This Topic will focus on digital sensors, which are at the heart of modern cameras, by following the path of image formation. It will show the benefits and limitations of digital photography technology and help decipher the true meaning of announcements made by manufacturers about the performance of their devices
In a few years, digital photography has changed the habits of both the public and professionals. This is due to the very rapid progress of the sensors, whose image quality is no longer second to that of the best film and on the approval of use, compared to the inevitable constraints of the use of film.
For a very long time, no serious alternative to emulsion with silver salts existed for photography. In the past, there had been concern about the possible scarcity of money resources. It is even said that some maharadjah, no doubt in the grip of financial difficulties (everything is relative), would have sold precious art objects at the weight of metal to film makers. Then the money that was in the development baths was clawed back, and the spectre of scarcity moved away.
However, aside from undeniable qualities, the film photo has a big defect: You have to have taken all the pictures of a film before you develop it and that’s how some people only saw the last pictures of their summer holidays after they finished their film at Christmas! In just a few years, digital photography has spread at a staggering rate and has completely replaced analog photography.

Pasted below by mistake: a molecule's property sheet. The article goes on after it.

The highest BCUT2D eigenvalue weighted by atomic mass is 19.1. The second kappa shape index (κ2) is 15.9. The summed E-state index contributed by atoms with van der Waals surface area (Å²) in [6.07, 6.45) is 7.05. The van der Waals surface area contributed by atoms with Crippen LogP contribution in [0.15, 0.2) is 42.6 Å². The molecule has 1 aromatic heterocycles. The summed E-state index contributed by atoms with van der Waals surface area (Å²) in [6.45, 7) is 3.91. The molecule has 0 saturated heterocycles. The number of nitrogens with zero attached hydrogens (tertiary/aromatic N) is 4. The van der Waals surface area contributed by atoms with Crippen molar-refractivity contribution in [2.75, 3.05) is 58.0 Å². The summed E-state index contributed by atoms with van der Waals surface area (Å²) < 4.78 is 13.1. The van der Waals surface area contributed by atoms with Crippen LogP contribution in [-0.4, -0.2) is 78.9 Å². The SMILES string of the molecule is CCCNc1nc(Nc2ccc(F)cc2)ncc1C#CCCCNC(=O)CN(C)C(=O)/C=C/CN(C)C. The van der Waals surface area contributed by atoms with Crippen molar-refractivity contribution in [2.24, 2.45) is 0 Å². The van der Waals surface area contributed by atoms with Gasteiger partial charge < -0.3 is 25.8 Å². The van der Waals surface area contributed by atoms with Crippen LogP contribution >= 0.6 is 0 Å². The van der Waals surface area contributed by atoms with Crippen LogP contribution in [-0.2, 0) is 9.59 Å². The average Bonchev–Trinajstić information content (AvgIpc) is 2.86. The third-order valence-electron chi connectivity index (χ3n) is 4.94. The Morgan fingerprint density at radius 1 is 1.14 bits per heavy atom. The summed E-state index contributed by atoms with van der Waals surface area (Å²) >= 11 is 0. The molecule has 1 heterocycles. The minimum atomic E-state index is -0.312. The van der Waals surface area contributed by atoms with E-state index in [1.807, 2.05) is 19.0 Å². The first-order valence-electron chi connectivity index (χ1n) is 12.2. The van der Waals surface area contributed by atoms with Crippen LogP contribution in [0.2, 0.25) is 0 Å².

Users sometimes draw their images themselves on very good quality printers that have become affordable, even if, in reality, it is much more expensive than having their photos enlarged by a photographer, or one of the multiple online services that have become widespread. Even better, the arrival of “digital frames” allows you to display still images or slide shows on LCD screens that don’t go away in a living room, not to mention tablets that allow you to view or show your photos anywhere. On the professional side, it is also a revolution: for example, press photographers can now immediately send their photographs from the other side of the world via the Internet.
This broad adoption of digital photography has benefited from the miniaturization of electronics, which allowed, among other things, to develop sensors giving images of increasing quality. It is also based on the fact that users appreciate the immediacy of the result by freeing themselves from the practical constraints imposed by the use of film. Not to mention that it is possible to multiply the number of shots without it costing a single cent.